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  • 2017HoughtonPhD

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Students’ experiences: choice, hope and everyday neoliberalism in English higher education

Research output: ThesisDoctoral Thesis

Publication date2017
Number of pages292
Awarding Institution
  • Lancaster University
<mark>Original language</mark>English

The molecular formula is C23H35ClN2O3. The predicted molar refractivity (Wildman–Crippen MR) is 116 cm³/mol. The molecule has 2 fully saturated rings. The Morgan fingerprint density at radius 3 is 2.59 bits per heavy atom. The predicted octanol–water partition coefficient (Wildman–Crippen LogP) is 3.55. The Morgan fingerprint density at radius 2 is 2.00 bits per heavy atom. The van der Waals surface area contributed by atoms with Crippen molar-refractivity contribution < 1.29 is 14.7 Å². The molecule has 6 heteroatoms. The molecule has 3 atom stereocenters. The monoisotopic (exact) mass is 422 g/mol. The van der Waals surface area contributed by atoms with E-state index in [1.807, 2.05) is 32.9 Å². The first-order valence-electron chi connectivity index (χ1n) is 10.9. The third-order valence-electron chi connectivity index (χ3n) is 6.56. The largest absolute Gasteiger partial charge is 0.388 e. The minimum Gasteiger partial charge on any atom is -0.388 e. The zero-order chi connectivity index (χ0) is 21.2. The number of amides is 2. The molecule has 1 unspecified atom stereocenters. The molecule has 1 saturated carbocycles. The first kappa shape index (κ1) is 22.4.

The idea of a neoliberal subject has become prevalent within critical debates about changes to higher education. This neoliberal subject is framed as an entrepreneur of the self and an investor in their human capital (Foucault: 2010). Students are urged by political policy and sector discourses to think of themselves as investors in their own futures. This manifests itself in the fetishisation of league tables and market rhetoric in the name of student choice; a concern for future employability and earnings; but also in the everyday practices of university life. This thesis aims to redress a gap in the literature on neoliberalism in higher education concerning this neoliberal subject by examining students’ experiences of higher education across different stages, subjects and universities. Drawing on Foucault (1978, 1985, 1986, 2010), Archer (2003, 2007) and Bourdieu (1986, 1988, 1990, 1991), the thesis explores how neoliberalism within higher education may affect students’ processes of self-work. In defining these narratives, it draws on broader critiques of the neoliberal project, particularly Philip Mirowski’s (2013) concept of ‘everyday neoliberalism’. In capturing students’ experiences of higher education, the thesis uses interview data alongside identity portfolios, consisting of biographical data and examples of different presentations of the self students enact during their higher education studies. The students’ narratives are analysed against the theoretical background of subject formation and neoliberalism.